October 15, 2020 – Ottawa, Ontario – Department of Justice Canada
Canadians expect to live in a society where the criminal justice system is fair and impartial and supports the needs of victims. This is especially important when those victims, or witnesses of abuse and violence, are children and youth. The COVID-19 pandemic has made it clear that ongoing support for the most vulnerable is critical.
Today, the Honourable David Lametti, Minister of Justice and Attorney General of Canada, announced $363,936 in financial support for fiscal year 2020-2021, to 5 Child Advocacy Centres (CAC) and Child and Youth Advocacy Centres in Ontario. This support will allow these centres to better respond to the needs of children, youth and their families resulting from the impacts of COVID-19. The funding will give CACs access to urgently needed resources for additional staff, as well as personal protective equipment, cleaning needs, training, purchase or upgrade of existing technology to better meet client needs remotely, and temporarily adapting office space to follow public health guidelines on physical and social distancing.
Child and youth victims of abuse or violence need safe, comfortable spaces where they can receive services adapted and customized to their needs. These centres seek to minimize system-induced trauma by providing a child-friendly facility for young victims and their families to seek multiple services, ideally under “one roof”.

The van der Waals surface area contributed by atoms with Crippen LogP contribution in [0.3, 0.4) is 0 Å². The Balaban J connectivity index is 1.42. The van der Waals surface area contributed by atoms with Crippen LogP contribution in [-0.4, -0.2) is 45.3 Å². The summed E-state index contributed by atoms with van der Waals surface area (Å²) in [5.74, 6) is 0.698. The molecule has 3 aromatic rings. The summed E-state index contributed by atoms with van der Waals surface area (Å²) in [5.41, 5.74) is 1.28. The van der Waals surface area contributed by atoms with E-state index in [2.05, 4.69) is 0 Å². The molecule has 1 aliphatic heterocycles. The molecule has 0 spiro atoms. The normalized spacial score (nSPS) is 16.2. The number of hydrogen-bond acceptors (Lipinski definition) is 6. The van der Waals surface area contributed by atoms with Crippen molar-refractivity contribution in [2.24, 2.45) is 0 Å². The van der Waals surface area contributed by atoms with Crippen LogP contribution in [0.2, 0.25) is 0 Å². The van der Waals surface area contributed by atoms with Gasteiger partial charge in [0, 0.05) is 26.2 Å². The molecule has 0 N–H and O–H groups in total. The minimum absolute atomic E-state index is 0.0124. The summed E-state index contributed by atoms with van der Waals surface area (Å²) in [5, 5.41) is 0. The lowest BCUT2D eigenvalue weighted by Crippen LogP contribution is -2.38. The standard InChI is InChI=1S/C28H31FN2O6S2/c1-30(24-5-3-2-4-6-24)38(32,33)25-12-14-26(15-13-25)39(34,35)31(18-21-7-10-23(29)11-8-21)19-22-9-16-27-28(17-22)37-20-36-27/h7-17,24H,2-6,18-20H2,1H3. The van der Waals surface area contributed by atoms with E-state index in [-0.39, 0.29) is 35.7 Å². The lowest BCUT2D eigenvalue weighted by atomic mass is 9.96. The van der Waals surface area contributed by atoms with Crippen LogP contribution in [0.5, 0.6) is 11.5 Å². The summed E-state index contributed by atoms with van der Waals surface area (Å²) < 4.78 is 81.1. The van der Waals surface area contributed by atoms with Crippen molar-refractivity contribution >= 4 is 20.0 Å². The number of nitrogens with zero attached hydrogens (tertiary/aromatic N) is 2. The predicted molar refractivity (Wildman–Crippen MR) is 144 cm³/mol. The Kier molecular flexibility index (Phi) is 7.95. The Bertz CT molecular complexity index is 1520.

The CAC Initiative provides funding to a number of victim-serving, non-governmental organizations whose programs and activities are aligned with the priorities of the Victims Fund managed by the Department of Justice Canada.
“We must take action to support our most vulnerable, especially children and their families who are victims of violence and abuse. I am proud that the Government of Canada is able to provide this support to Child Advocacy Centres and Child and Youth Advocacy Centres in Ontario to equip them to adapt to the COVID-19 pandemic. In supporting them, we are helping child and youth victims to access services at a single location within their community to reduce the trauma they experience.”
The Honourable David Lametti, P.C., Q.C., M.P.
Minister of Justice and Attorney General of Canada
According to the Statistics Canada report The COVID-19 pandemic and its impacts on Canadian victim services, most victim services that responded to StatsCan were impacted in their ability to access resources for clients and by their shift to working remotely.
According to self-reported data from the 2014 General Social Survey on victimization, nearly a third (32%) of Canadians aged 15 years and older – nearly nine million people – reported childhood physical or sexual abuse.
A Department of Justice five year, multi-site study was conducted to better understand how Canadian CACs are developing and operating; measuring client satisfaction and how CACs meet the Federal Victims Strategy (FVS) objectives. A total of six CACs were included in the study involving four delivery models. The results indicated:
- Ninety-three percent of respondents in the study indicated that the support they received from all professionals was helpful.
- Caregivers also identified the victim advocate as the most important service received by them (46%), while counselling/therapy was the most important service received by their children (33%).
- Most youth victims (79%) and caregivers (91%) received services that were culturally sensitive.